Friday, May 24, 2024


Dhaka Tribune

Perspectives lost to ostentatiousness

Values of self and society that were inculcated have transformed to narrow views that are inexplicably focused on tirades and hatred rather than tolerance and co-existence

Update : 23 Mar 2024, 02:13 PM

There was a profound symbolism that inspired the design of the magnificent Central Shaheed Minar built in memory of the 1952 language martyrs. The figure of a mother mourning the tragic loss of her children created goosebumps complemented by the stirring bare-footed Probhat Ferry with individuals clutching a bunch of flowers.

That symbolism has given way to the uninspiring, distanced one-minute past midnight observation where bouquets and other floral decorations and banners that few really notice, almost hide the majesty of the Minar. And then we have the now archaic procession of meetings and seminars on how to implement Bangla in all spheres of life even as everyone scrambles for English medium or version education for children.

That most businesses and companies search for equal if not more English-biased language skills is a stark reality. The reminder is that for a country with a burgeoning import-dependent population, we still rely on internationalism for the broad growth of our economy vis a vis expatriation and exports. That’s where the education system has failed us.

The best minds that really inform policy, strategy and culture were mostly educated in non-English medium schools but where standards were strong so as to produce rounded individuals. Learning branched into various extremes of liberal arts and science with sub-branches into specialization.

As numbers grew and jobs didn’t, the focus shifted absurdly towards badly thought-out vocational training and just as incomprehensible religious education that is a pale successor to the more liberal version. The famous Aliya Madrasa didn’t churn out religious bigots except what we allowed to be an abject surrender.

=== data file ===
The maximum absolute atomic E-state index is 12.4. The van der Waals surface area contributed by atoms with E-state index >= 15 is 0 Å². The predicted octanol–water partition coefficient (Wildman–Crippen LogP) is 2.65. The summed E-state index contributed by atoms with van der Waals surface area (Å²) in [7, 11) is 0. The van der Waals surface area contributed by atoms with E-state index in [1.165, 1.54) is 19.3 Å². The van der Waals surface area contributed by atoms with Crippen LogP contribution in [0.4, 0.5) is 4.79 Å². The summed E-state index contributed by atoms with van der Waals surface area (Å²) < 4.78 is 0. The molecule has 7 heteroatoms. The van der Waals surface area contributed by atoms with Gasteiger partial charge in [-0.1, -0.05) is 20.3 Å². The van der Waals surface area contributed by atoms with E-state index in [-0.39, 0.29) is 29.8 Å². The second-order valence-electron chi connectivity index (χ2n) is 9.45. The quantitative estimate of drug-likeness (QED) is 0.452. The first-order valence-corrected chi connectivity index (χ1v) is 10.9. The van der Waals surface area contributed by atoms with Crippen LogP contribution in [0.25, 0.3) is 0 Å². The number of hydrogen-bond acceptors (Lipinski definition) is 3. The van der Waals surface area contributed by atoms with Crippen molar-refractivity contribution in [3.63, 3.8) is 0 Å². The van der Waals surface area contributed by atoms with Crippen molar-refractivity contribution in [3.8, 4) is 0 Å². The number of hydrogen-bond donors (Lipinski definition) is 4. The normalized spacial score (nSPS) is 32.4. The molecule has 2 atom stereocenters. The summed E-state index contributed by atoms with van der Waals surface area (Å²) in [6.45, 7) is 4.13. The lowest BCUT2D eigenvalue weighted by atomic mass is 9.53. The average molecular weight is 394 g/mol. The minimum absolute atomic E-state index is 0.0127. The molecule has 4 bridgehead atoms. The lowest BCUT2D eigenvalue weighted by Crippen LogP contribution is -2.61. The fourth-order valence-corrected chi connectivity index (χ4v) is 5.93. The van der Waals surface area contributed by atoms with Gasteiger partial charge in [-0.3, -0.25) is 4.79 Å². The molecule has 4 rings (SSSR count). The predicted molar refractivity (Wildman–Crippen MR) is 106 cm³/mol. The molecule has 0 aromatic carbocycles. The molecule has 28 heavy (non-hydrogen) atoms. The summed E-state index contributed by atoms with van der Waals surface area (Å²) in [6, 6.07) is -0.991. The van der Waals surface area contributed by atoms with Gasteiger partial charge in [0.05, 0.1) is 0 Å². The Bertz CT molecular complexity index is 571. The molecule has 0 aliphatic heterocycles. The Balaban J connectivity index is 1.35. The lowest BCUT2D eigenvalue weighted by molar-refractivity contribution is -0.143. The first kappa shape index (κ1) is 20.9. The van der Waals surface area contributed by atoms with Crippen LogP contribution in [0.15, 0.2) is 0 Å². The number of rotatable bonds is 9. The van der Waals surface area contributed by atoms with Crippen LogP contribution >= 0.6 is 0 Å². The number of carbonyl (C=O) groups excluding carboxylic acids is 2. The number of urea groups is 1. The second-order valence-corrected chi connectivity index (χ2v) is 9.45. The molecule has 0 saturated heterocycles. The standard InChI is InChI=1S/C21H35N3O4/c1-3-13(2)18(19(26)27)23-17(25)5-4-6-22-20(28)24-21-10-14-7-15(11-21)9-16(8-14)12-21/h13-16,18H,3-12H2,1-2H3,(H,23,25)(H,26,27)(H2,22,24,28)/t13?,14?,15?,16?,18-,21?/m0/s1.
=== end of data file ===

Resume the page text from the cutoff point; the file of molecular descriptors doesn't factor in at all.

Values of self and society that were inculcated have transformed to narrow views that are inexplicably focused on tirades and hatred rather than tolerance and co-existence. New values in conflict with commonly held views have been forced on young minds and an almost regimented approach has prevented questions being asked or views being voiced. The practice of elocution has been subverted by parroted narratives.

In the 1980s the people of West Bengal (Bangla as it is today) were in awe of how shop and institutional signage in Bangladesh sported Bangla and English. Barring most state offices, English signage is woefully predominant today. The rickshaw-puller recognizes “university” as opposed to “bishwabiddalay,”  “college” instead of “mohabiddalay” and so on and so forth. Changing the language quotient in a 200-year-old colonial system has to be evolutionary rather than revolutionary. We chose the abrupt change instead.

Before school and college students are made familiar with a Bangla lineage, rewriting science and medicine books in the local language is impossible. Perhaps that’s why as of today no medical or law books are available in Bangla and worse still, no teachers adept in imparting education accordingly. In between has come the less important but definitively prioritized move to change Bangla words and spelling that apparently are at some odds.

Many countries have adapted sciences in their lingua franca. The sub-continent is happy where it is sticking with laws thrust upon us by the colonialists, governance systems that those creating them have moved on from and actually furthering the goals of cultural aggression imposed on us.

The British broke down our education, cultural, and social institutions, substituting them with a crass mismatch that a section of the population clung to for dear life. And when it came to independence from the colonialists it was the same section that began to craft, however muddled, the future direction. As we struggle in this catch 22 situation, the world moves on. Technology and science will be the future with the liberal arts and sub-branches playing a different role.

STEM schooling comprising science, technology, engineering, and mathematics is being pushed through. And liberal arts instead of being unique are to support that education. The jury is still out over where literature is supposed to be positioned. Oxford University is under pressure not to have Shakespeare as a major course. Whether Rabindranath Tagore or Kazi Nazrul Islam is positioned among the nextgen is a tough question but one that must be asked.

The muddle between original Bangla, the confusing Bangla-English mix, and growing use of regional dialect has to be addressed, as well as the use of Sanskrit and Islamic terminology. Perhaps the worst malady is a generation that appears not to appreciate traditional folklore and historical events and individuals. It’s bedevilled by superficial ostentatiousness that is covering over the core aspect of being Bengali.

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